More than a dream, or subconscious thought, or even a movie or a story.  It felt like a primordial hug, the kind I may no longer attain in this physical world, the kind that only occurs when a mother embraces her child.

I could tell you more stories, and share more moments I have experienced in the years since my mother’s death.  The songs that come out of nowhere on the radio, the coincidences that pile up, continually, to point where I don’t question it anymore.

I just look up to the sky and blow Mama Sling a kiss.

I could share all of this with you, at the risk that you think it crazy.

Unless of course, you too have lost your mother, then I suppose, you too might already know.

If you are like me, maybe you can’t buy flowers or a card or gifts wrapped up in pretty paper.  And, maybe you can’t share a hug or a laugh or even a phone call. In the end, what we are left with is a thought, a memory, a feeling, a connection, or a dream. And, that, above all is else is what counts.

So, to all my dear motherless daughters and motherless sons, I wish you a happy Mother-less Day, and even more so, I wish you those magical moments on the most spectacular of days, those days when you know, in your heart, your mother is with you.

Day 125: mary, mary

5 May

Today is my father’s birthday.
And this is his mother, my grandmother:

For a while she was called “Mangra” only because my sister switched the two syllables around in her little toddler brain.

Other than that short-lived mispronunciation, she was known as Grandma Mary.

With Mother’s Day upon us, I am reminded I no longer have a living mother or grandmother. My lineage of direct female ascendants has dwindled to just my sister and myself.

I certainly have fond memories of time spent with my mother, Mama Sling.  But, today, being the day of my father’s birth, I was thinking about Grandma Mary.

There’s Grandma Mary’s infamous baked beans recipe, her perfectly teased hair, her stacks of People magazine, and that finger nail polish!  I remember the day she told me it was about time I should start sucking in my tummy, because every girl wants a flat tummy!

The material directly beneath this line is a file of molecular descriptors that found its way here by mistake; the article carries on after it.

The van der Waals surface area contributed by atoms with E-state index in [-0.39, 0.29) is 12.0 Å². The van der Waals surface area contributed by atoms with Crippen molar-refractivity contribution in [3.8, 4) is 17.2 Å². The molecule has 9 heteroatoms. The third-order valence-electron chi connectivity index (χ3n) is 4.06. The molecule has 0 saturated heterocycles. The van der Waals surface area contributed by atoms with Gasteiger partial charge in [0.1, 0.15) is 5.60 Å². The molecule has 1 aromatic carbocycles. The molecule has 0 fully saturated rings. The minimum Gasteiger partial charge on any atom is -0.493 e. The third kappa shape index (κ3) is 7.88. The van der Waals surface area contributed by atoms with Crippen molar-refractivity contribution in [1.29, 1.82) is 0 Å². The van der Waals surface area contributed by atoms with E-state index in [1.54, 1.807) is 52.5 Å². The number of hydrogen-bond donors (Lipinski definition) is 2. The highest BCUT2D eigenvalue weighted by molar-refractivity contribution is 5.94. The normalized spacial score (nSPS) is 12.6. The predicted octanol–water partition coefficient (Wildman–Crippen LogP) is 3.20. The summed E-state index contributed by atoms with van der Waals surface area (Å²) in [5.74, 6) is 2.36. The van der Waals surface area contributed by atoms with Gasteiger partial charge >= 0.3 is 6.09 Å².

There’s also one specifically special memory I have from spending a summer afternoon with Grandma Mary.

I was probably around the age of eight and given the very responsible task of helping Grandma Mary organize the numerous drawers in her pea green colored kitchen.

As I was stacking pencils, checking to see if pens still had ink by drawing circle after circle on pads of paper, and making piles of papers, I pulled out a black and white photo of a beautiful young woman in a striking dress.

As I held the photo in my hand, it felt precious, like a photo from a glossy magazine spread.

With complete seriousness, I questioned Grandma Mary about the photo. “Who is this pretty woman?”

Grandma Mary howled with laughter and looked at me with surprise. 

I didn’t think it was a funny question.
I just wanted to know who the pretty lady was with the really stylish dress.

Turns out, it was Grandma Mary.
Before she was a Grandma, or Mangra, or even a Mama.

I couldn’t believe my grandma once looked like that gorgeous lady. I guess it was the first time in my life that I really understood what it meant to “age” and grow older, not just taller with each passing year.

We spent the rest of the afternoon in Grandma Mary’s kitchen. 

Just us two girls. 
It was a rare moment, me having hoards of cousins, aunts and uncles.

It felt magical and mystical as she told me stories of her youth and explained all the photos in her keepsake drawer.

She even showed me the birth certificate of her babies, the ones that didn’t make it in this world.  The twins, the still birth.  I can still see those little baby feet in black ink that were pressed on the weathered page.

Looking back, I’m sure my grandmother was doing my mother and father a favor, helping watch over me on some summery afternoon while school was out.

In my little heart that day was precious.
Grandma Mary unveiled more than photos and papers, pretty dresses and funny stories. She handed me a thread to hold onto, a connection to a line of women who came before me.

If Grandma Mary were still with us, she would barely recognize the shape of my life, let alone make sense of the pace of it.

I kind of doubt she would get this whole “blog” thing, although she might follow People.com!

But, I do know:
She certainly would appreciate a day at the spa.

Happy Mother’s Day, Dear Grandma Mary.
Thank you for giving me my dad, the gift of gab, and the deep appreciation of a good dress.